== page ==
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Monday, November 10, 2008

Electoral bias

Posted by: Jambo / 12:10 AM

While Obama managed a much bigger win in the electoral college than he did in the popular vote, the Republicans still have a built in advantage due to their popularity in sparsely populated states, like the one where I grew up.

All states get a number of electors proportional to their number of representatives in congress along with another two each for their two senators. This means that the "empty" states get a bigger bonus, percentage wise, from those extra two.

For example, my old home state of SD has 800,000 people and 3 electoral votes while my current state of Minnesota has 5.2 million people and 10 electoral votes. That's one electoral vote for every 267,000 people in SD but only one for every 520,000 people in Minnesota. A SD vote counts almost exactly double what a MN vote does. (California gets only one vote for every 664,000 people.) If we have to keep the electoral college it would be far more equitable to drop those extra two votes per state and make the elector count more in line with a state's population. The current system is horribly unfair to folks in big states but it's also generally unfair to Democrats.

5 out of the 7 states with populations under 1,000,000 are traditionally Republican. Their outsized electoral clout is a small but real advantage to republican presidential candidates. John McCain won 32% of the electoral votes this year but if we were to take away the two votes that each state gets for its senators he would have only won 29%. That's not a huge amount but sometimes it's hugely important. If in 2000 the electoral votes had just been alloted in proportion to a state's population (i.e. if two electoral votes had been dropped from each state) Gore would have won, even without Florida, 226 to 211.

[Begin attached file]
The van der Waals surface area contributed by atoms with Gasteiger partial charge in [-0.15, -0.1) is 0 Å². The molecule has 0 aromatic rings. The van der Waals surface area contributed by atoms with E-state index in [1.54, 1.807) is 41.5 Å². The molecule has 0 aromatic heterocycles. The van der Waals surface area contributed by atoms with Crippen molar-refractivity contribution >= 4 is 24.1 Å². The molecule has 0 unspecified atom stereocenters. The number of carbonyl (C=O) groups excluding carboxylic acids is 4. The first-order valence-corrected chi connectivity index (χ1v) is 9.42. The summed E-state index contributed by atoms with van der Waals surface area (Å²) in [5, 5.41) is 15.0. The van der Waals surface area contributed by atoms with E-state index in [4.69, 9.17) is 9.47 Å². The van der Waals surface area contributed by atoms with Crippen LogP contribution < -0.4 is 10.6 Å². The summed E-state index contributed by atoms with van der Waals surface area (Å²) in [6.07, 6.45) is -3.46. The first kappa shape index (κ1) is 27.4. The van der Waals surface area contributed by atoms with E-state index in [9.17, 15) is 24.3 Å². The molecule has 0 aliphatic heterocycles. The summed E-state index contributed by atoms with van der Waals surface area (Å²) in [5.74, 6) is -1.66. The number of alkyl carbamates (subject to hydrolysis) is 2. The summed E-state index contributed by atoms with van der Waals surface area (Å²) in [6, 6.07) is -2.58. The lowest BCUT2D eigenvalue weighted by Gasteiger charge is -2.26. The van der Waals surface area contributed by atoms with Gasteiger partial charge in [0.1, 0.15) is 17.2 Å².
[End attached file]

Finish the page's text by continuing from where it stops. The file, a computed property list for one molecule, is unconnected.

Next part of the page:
(The people who should really be pissed about the system are Californians. You have to add up the population of the 20 smallest states to get the number of people in California. Those 20 states get 91 electoral votes to California's 55.)

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It seems to me that winner-take-all per state is an even bigger distortion. I think we should take a long, hard look at picking electors by congressional district. That could be done without a constitutional amendment. "Each state shall appoint, in such manner as the Legislature thereof may direct, a number of electors, equal to the whole number of Senators and Representatives to which the State may be entitled in the Congress..."

If we did that, though, what about the extra two electors per state? Make those two winner-take-all? Says here that Maine and Nebraska do it that way, though it's never made any difference in the result. And of course in South Dakota, Wyoming, Delaware, Alaska, etc. nothing would change.

By Blogger Joseph, at 9:01 AM  

Yes, winner take all is huge. That's why two out of our 44 presidents have taken office after losing the popular vote. Or is it three? In 2000 folks talked the late 19th century race that had a popular vote winner losing the electoral vote. (Hayes? Harrison? I don't remember.) But I know in 1824 Jackson won the popular vote but lost when the election was thrown to the House. Don't remember if he won the electoral vote or not and I'm too lazy to look it up. In any case 4-7% of our elections have come out "wrong". That's not a huge percentage but enough that we should maybe do something about it.

One way around the whole thing is for states to adopt a rule that they shall award their electoral votes to whoever wins the popular vote nationwide.

By Blogger Jambo, at 10:55 PM  

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